The Fugitive Goes Home

The Fugitive Goes Home

By Bob Small

This is good Independence Day story. The world’s longest-running real-life fugitive saga is finally over. Journalist Julian Assange left the U.K.’s Belmarsh Prison, June 24, to accept plead guilty to a single count of conspiracy to obtain and disclose classified US national defense documents in the US District Court for the Northern Mariana Islands. He was sentenced to time served and granted his freedom.

Thanks to my friend, Carol of Swarthmore, for sending me this Hugo Black quote: “The press was to serve the governed, not the governors.”

Many world leaders have expressed joy for the decision and praise for Assange.

Anthony Albanese, prime minister of Assange’s Australia stated  “There is nothing to be gained by his continued incarceration and we want him brought home to Australia.”

Prime Minister Lula Da Silva of Brazil, a bit more left than Albanese, said Assange’s  “release and return home, albeit belatedly, represent a democratic victory and the fight for press freedom.”

And there were officials, especially in the US, who were definitely displeased, though.

“Julian Assange endangered the lives of our troops in a time of war and should have been prosecuted to the fullest extent of the law,” said former Vice President Mike Pence.

“Never a ‘journalist.’ Never. He did irreparable harm. He endangered lives,” said former Assistant FBI Director Frank Fibliuzzi.

Trump-era CIA director Mike Pompeo who called Assange’s WikiLeaks a “nonstate hostile intelligence service”

Sheila Assange, who married Assange in prison that the British Labor government would not have extradited Assange if they take over the U.K.’s government on July 5.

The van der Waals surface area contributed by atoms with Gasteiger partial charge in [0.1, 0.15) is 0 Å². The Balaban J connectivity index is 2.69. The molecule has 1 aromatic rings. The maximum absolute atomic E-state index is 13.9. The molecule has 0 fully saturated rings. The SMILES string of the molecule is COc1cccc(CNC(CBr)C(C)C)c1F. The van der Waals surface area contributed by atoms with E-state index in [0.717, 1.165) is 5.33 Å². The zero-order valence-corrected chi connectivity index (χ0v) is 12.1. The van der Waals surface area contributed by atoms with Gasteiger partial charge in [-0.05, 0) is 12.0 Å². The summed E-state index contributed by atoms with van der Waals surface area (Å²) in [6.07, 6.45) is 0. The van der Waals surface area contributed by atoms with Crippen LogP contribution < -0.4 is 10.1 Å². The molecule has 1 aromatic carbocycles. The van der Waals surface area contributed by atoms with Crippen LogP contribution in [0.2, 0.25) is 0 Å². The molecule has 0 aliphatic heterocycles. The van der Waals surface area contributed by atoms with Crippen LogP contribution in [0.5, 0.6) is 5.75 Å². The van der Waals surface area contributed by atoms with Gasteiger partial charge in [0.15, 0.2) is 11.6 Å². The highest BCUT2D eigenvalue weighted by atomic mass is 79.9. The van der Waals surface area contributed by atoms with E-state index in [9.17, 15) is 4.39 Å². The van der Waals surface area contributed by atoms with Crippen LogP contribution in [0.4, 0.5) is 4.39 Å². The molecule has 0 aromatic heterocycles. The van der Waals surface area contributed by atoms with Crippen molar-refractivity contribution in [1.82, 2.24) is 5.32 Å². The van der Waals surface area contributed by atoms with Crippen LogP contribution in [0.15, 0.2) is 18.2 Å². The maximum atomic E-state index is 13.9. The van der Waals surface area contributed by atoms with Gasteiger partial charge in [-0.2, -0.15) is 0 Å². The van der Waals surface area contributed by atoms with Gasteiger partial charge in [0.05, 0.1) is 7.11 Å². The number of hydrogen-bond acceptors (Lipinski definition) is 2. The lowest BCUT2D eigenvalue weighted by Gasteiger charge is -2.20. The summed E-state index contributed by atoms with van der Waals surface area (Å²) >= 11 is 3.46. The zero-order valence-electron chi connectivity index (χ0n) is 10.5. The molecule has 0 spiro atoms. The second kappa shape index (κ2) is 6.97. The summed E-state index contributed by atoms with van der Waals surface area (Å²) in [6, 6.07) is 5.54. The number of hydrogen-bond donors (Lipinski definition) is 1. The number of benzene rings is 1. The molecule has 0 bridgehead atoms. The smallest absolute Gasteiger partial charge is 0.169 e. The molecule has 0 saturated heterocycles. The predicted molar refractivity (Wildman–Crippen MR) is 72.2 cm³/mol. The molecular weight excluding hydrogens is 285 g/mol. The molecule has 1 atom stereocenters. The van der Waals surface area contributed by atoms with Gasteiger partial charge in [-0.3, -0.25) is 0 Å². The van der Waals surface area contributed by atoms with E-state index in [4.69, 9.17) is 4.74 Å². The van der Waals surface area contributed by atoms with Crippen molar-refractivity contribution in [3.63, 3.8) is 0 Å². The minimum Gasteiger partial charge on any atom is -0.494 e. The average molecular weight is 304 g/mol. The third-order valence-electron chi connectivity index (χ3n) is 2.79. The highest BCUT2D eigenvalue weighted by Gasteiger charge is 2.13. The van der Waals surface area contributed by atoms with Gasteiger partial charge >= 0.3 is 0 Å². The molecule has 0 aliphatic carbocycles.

And there is a dark lining in the silver cloud.

“The US Dept of Justice still holds the Espionage Act over journalists worldwide,” said John Simpson of the BBC.

“It will still hang over the heads of national security reporters for years to come,” said Seth Stern, director of advocacy for the Freedom of the Press Foundation.

“We all still live under a globe-spanning power structure which has shown the entire world that it will destroy your life if you expose its criminality,” said journalist Caitlin Johnstone.

Luckily, as a local blogger, we don’t worry about . . .

The Fugitive Goes Home

The Fugitive Goes Home

Legendary Bill Veeck Was Showman And War Hero

Legendary Bill Veeck Was Showman And War Hero

By Joe Guzzardi

No Major League Baseball franchise owner entertained his fans better than Bill Veeck, Jr, a true showman. Holiday doubleheaders, especially those played on Independence Day, provided Veeck with six hours to delight his fans. As owner of the Cleveland Indians, he gave away red-white-and-blue straw hats to every man who entered the ballpark, dressed ushers as founding fathers John Adams, Thomas Jefferson, and Benjamin Franklin, and had them distribute copies of the Declaration of Independence. No cost was spared to put on pyrotechnic displays that were second to none. Veeck knew that for baseball fans young and old, Independence Day was better than Christmas. School was out, Mom and Dad had days off, the weather was warm, patriotic flag-waving parades with marching bands traversed Main Street. Independence Day didn’t begin with gifts around the Christmas tree, but, as pennant races heated up, everyone’s favorite team would play two games in a single, sun-drenched afternoon.